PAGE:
Friday, July 31, 2015

They're Back, your campers I mean.

Kallah Gimmel 2015
They’re back. It’s been three weeks and while your world may have kept its normal rhythms and pace, their’s has turned upside down. They’ve made new friends, connected to Judaism in exciting ways, and most astonishingly they have grown SO MUCH. 

I remember when my daughter came home from camp the first time. She was really quiet when she was younger and I asked her “how was camp?”

“Good,” she said.

Not satisfied, I pushed on. “Did you make new friends?”

“A few,” she said.

Keif, Yedidut and Flat Stanley
“What did you learn?” I asked and that’s when it started. Two hours later and she wouldn’t stop telling me. First she told me about limud, then about suss (horseback riding), then rekuday am (dancing), and then she told me how incredible her counselors were and how now she knew she wanted to come back again so that she could be a counselor someday. What I’m saying here is ask your chanichim (campers) questions that make them give you the big answers. Of course they made friends, yes they had fun; but what they really want to tell you is HOW everything happened. Open ended questions give your sons and daughters the opportunity to lead you through their camp experience and paint you a picture of the entire exciting ordeal. Your sons and daughters have grown so much, coax them a little bit with questions that require more than one word answers.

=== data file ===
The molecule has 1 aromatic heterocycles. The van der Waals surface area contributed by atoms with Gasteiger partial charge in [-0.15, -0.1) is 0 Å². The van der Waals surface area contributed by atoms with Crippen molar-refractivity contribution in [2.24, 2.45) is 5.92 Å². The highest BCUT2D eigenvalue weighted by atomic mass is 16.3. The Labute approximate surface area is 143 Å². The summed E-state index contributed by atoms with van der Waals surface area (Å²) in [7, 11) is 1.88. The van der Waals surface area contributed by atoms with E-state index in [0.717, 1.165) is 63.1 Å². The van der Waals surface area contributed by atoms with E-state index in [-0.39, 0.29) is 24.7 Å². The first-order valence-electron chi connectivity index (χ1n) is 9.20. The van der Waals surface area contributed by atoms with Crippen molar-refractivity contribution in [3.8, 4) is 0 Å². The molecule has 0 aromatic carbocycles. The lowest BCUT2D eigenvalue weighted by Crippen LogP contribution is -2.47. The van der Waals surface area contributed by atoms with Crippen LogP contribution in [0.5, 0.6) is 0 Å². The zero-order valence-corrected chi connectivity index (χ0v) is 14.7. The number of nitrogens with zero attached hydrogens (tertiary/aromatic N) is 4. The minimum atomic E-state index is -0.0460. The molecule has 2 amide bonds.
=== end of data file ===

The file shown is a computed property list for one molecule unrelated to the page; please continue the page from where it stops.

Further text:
If they’re still giving you one word answers try asking a few of these questions. Here’s some easy ones.
-Tell me about your bunkmate
-Tell me two funny stories that happened in your unit
-What were different about services at camp?
Leading T'filot

Here’s a couple harder ones
-What surprised you at camp?
-What did you learn about Middot, Jewish values in Kallah gimmel.
-I saw pictures of puppets, tell me about the puppets

And of course, you can always ask them to “tell me more about that.”


Back to my daughter. She did go back to camp. She became a councilor and was on staff at OSRUI for 6 summers. She’s back at camp with me this weekend and now her former campers are madrichim (counselors) helping new campers grow and fall in love with our many Jewish summer camp traditions. I have bonded so much with my daughter over the years through our conversations (yes, open ended questions still help) about summer camp. This tradition between the two of us is sacred for me and I hope it carries the same meaning for you and your family. L’dod va’dor. We can’t wait to see you next year; OSRUI 2016.

Contributors:  Lital Ehrlich and Cole Leiter